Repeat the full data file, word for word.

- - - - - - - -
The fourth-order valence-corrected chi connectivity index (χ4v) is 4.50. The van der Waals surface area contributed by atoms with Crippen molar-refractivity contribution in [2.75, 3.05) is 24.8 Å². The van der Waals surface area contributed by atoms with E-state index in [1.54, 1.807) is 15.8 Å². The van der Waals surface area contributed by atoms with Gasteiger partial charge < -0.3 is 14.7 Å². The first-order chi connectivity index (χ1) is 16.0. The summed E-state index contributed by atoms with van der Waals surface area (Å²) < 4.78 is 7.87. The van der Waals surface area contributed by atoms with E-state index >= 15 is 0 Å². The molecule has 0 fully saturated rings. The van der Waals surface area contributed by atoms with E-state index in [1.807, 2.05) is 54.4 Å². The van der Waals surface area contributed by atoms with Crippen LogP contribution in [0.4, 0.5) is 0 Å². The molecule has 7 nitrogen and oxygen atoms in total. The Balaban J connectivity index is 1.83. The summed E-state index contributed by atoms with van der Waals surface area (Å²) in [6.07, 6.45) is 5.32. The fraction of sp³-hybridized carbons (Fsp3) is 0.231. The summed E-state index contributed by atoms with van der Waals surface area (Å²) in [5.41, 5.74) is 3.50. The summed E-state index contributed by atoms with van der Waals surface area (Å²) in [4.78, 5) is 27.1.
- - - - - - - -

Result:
The fourth-order valence-corrected chi connectivity index (χ4v) is 4.50. The van der Waals surface area contributed by atoms with Crippen molar-refractivity contribution in [2.75, 3.05) is 24.8 Å². The van der Waals surface area contributed by atoms with E-state index in [1.54, 1.807) is 15.8 Å². The van der Waals surface area contributed by atoms with Gasteiger partial charge < -0.3 is 14.7 Å². The first-order chi connectivity index (χ1) is 16.0. The summed E-state index contributed by atoms with van der Waals surface area (Å²) < 4.78 is 7.87. The van der Waals surface area contributed by atoms with E-state index >= 15 is 0 Å². The molecule has 0 fully saturated rings. The van der Waals surface area contributed by atoms with E-state index in [1.807, 2.05) is 54.4 Å². The van der Waals surface area contributed by atoms with Crippen LogP contribution in [0.4, 0.5) is 0 Å². The molecule has 7 nitrogen and oxygen atoms in total. The Balaban J connectivity index is 1.83. The summed E-state index contributed by atoms with van der Waals surface area (Å²) in [6.07, 6.45) is 5.32. The fraction of sp³-hybridized carbons (Fsp3) is 0.231. The summed E-state index contributed by atoms with van der Waals surface area (Å²) in [5.41, 5.74) is 3.50. The summed E-state index contributed by atoms with van der Waals surface area (Å²) in [4.78, 5) is 27.1.